Michael Flower, a professor of interdisciplinary science studies, has been teaching some form of the class “Science: Power-Knowledge” for much of his career. Before coming to Portland State, he taught a less-developed version of the class at Lewis & Clark College, which he has since fine-tuned at PSU.
Michael Flower, a professor of interdisciplinary science studies, has been teaching some form of the class “Science: Power-Knowledge” for much of his career.
Before coming to Portland State, he taught a less-developed version of the class at Lewis & Clark College, which he has since fine-tuned at PSU.
The class looks at what Flower called politicoscientific controversies.
“The point is to try to think about the sciences, especially contemporary sciences, in an interesting, sophisticated way, politically,” he said.
Flower added that “the course really depends upon rethinking what science is, what politics consist of, what the role of the public is in respect to the work of the experts.”
Over the years, Flower has created a website to support the class. The website has many resources for students, including a syllabus, descriptions on what the course is about and will cover, how to complete the projects done throughout the class, and examples of assignments from previous years.
The website is very interactive, and Flower says he has a good time adding new elements to improve discussion and understanding for students.
The course is a University Studies junior cluster course, and fulfills two different clusters: Science in the Liberal Arts and Freedom, and Privacy and Technology.
Students who take the course come from a wide variety of disciplines, so Flower makes sure to teach the course with that in mind, avoiding straight, hard science.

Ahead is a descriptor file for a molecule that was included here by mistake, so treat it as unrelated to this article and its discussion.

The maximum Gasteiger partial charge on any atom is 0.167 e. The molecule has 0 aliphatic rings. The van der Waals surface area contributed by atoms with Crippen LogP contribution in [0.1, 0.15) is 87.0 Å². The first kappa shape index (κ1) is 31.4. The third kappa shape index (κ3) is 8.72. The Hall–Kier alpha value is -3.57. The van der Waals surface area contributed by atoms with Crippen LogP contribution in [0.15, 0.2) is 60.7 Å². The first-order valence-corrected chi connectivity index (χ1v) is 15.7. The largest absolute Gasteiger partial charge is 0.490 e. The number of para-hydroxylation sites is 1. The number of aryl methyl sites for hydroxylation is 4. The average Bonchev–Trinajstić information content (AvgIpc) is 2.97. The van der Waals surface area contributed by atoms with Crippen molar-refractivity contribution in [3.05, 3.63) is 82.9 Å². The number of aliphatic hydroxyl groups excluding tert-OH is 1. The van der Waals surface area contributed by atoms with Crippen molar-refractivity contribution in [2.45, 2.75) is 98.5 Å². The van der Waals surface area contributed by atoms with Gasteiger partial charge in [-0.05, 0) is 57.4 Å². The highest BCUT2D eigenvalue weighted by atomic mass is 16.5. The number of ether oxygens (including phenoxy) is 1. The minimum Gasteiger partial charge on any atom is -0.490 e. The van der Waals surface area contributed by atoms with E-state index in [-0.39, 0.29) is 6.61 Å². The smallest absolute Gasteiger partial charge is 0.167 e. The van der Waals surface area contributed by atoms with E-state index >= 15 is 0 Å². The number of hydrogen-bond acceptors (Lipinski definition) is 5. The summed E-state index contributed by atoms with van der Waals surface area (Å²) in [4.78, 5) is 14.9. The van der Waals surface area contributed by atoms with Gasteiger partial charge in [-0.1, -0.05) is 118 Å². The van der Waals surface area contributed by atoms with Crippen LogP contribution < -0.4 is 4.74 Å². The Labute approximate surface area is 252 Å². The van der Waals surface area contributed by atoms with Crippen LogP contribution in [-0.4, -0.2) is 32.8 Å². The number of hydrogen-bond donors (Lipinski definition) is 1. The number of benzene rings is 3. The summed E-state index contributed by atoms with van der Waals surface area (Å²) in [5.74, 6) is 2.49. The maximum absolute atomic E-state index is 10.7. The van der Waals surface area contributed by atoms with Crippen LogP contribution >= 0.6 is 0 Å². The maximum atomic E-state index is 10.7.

Though trained as a molecular developmental biologist, Flower said he has been looking at the science from very interdisciplinary ways since the mid-’80s.
“When you look closely—at the mix of science, politics, economics, morality and all that—it’s a very entangled situation,” he said. “Science travels along with many other things, even from the very get-go.”
The class is based on the work of Bruno Latour, a world-famous anthropologist. “[Latour] has developed a very interesting approach to the sciences that I use, and I’ve known Bruno since before his work became famous. We have been colleagues for many years,” Flower said.
Flower employs a discussion-based method of teaching. Readings from Latour or other sources are assigned before a discussion is held in class. Flower requires three responses to be turned in on the readings, in addition to the discussions in class.
He gives no examinations, but his class is project-oriented, leading up to one final project.
This project is to explore a politicoscientific controversy, look at arguments being made on both sides and analyze what is being questioned.
Flower said that some examples of these controversies would be fracking, genetically modified foods or stem cells. “Something where the science is uncertain, or it’s provoked,” he said.